In 1959 Coach Brown would convince the legendary coach Clarence ‘Bighouse’ Gaines to give him a football/basketball scholarship to Winston-Salem Teacher’s College in Winston-Salem, North Carolina. Bell says, “Coach Gaines and the school saved my life.”
Tribute to Clarence ‘Bighouse’ Gaines in Chicago. I was the first ever recipient of the Bighouse Gaines Community Service Award. Minister Louis Farrakhan seated on left.
The summer of 1969 he would have another encounter with Nixon but this time he was President Nixon. Nixon was touring the riot area in Shaw/Cardozo when Petey called to tell him, “Your man is hanging out in the 7th & T Streets corridor.” His response, ‘What man?’ Petey yelled, ‘President Richard Nixon.’
“I ran from Harrison Playground located at 13th & W Streets to 7th & T Streets and there was Nixon walking around with this huge crowd following him. But I could not get anywhere near him because now there were Secret Service Men present guarding his every move very carefully. I remember catching the eye of one of them and yelled to him ‘tell the President, Harold Bell is here I use to caddy for him at the Burning Tree Golf Course.’ The Secret Sevice man looked at me and said, ‘Write him a letter,’ Bell said.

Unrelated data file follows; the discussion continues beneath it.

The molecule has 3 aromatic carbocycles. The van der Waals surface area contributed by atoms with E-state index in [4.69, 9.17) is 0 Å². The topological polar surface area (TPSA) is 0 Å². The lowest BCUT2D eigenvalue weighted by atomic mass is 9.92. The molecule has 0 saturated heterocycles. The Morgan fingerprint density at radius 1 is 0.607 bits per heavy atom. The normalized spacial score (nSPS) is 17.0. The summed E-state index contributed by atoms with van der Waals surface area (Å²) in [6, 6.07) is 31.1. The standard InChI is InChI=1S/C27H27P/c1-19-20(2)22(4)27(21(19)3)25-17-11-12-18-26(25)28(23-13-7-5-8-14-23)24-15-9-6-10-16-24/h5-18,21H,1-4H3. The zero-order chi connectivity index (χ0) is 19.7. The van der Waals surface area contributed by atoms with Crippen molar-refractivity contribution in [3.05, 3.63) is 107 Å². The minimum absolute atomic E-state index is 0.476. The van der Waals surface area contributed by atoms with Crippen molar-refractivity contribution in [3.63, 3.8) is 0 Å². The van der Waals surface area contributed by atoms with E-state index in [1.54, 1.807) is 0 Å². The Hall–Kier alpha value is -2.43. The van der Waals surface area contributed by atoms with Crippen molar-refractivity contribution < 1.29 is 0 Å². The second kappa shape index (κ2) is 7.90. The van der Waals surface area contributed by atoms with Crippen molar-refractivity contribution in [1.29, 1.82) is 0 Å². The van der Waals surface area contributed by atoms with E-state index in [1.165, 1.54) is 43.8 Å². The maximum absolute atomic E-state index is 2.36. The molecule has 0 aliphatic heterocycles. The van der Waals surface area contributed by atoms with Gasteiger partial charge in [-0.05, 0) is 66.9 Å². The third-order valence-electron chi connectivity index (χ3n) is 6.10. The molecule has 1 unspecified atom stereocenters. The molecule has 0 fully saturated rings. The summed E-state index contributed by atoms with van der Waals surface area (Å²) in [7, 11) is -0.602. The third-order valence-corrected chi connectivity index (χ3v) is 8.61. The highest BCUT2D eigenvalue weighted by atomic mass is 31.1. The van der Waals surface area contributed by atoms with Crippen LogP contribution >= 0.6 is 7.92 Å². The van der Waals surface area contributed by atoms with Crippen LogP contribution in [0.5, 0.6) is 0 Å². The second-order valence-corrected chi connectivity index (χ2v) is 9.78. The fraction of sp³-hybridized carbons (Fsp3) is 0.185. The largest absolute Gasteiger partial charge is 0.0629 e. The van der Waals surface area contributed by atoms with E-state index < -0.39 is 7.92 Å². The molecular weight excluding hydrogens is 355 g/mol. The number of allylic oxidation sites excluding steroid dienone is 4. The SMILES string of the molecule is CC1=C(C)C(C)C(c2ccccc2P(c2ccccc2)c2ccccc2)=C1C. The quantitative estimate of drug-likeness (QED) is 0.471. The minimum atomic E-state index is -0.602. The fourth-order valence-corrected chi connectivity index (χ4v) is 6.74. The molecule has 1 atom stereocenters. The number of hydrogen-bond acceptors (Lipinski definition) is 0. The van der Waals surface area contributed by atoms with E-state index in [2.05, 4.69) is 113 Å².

He took the advice and wrote to President Nixon at the White House reminding him of their Burning Tree experience and updating him on his work in the riot area of Shaw/Cardozo with at-risk children and youth gangs.